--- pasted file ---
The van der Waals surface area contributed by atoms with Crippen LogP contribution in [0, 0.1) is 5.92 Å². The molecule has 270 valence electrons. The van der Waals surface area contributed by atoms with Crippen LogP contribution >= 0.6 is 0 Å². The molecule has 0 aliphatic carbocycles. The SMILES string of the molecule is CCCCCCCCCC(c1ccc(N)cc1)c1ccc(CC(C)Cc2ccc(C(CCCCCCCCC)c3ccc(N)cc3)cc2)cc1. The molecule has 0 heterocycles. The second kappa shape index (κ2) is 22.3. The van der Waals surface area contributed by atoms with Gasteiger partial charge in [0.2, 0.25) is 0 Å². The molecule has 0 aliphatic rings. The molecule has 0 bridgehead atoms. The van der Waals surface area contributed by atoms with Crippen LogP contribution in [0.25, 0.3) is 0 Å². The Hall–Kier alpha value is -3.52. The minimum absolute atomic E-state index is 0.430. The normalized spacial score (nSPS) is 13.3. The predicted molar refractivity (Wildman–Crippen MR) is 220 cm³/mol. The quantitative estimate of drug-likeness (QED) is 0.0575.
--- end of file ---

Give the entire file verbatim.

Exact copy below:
The van der Waals surface area contributed by atoms with Crippen LogP contribution in [0, 0.1) is 5.92 Å². The molecule has 270 valence electrons. The van der Waals surface area contributed by atoms with Crippen LogP contribution >= 0.6 is 0 Å². The molecule has 0 aliphatic carbocycles. The SMILES string of the molecule is CCCCCCCCCC(c1ccc(N)cc1)c1ccc(CC(C)Cc2ccc(C(CCCCCCCCC)c3ccc(N)cc3)cc2)cc1. The molecule has 0 heterocycles. The second kappa shape index (κ2) is 22.3. The van der Waals surface area contributed by atoms with Gasteiger partial charge in [0.2, 0.25) is 0 Å². The molecule has 0 aliphatic rings. The molecule has 0 bridgehead atoms. The van der Waals surface area contributed by atoms with Crippen LogP contribution in [0.25, 0.3) is 0 Å². The Hall–Kier alpha value is -3.52. The minimum absolute atomic E-state index is 0.430. The normalized spacial score (nSPS) is 13.3. The predicted molar refractivity (Wildman–Crippen MR) is 220 cm³/mol. The quantitative estimate of drug-likeness (QED) is 0.0575.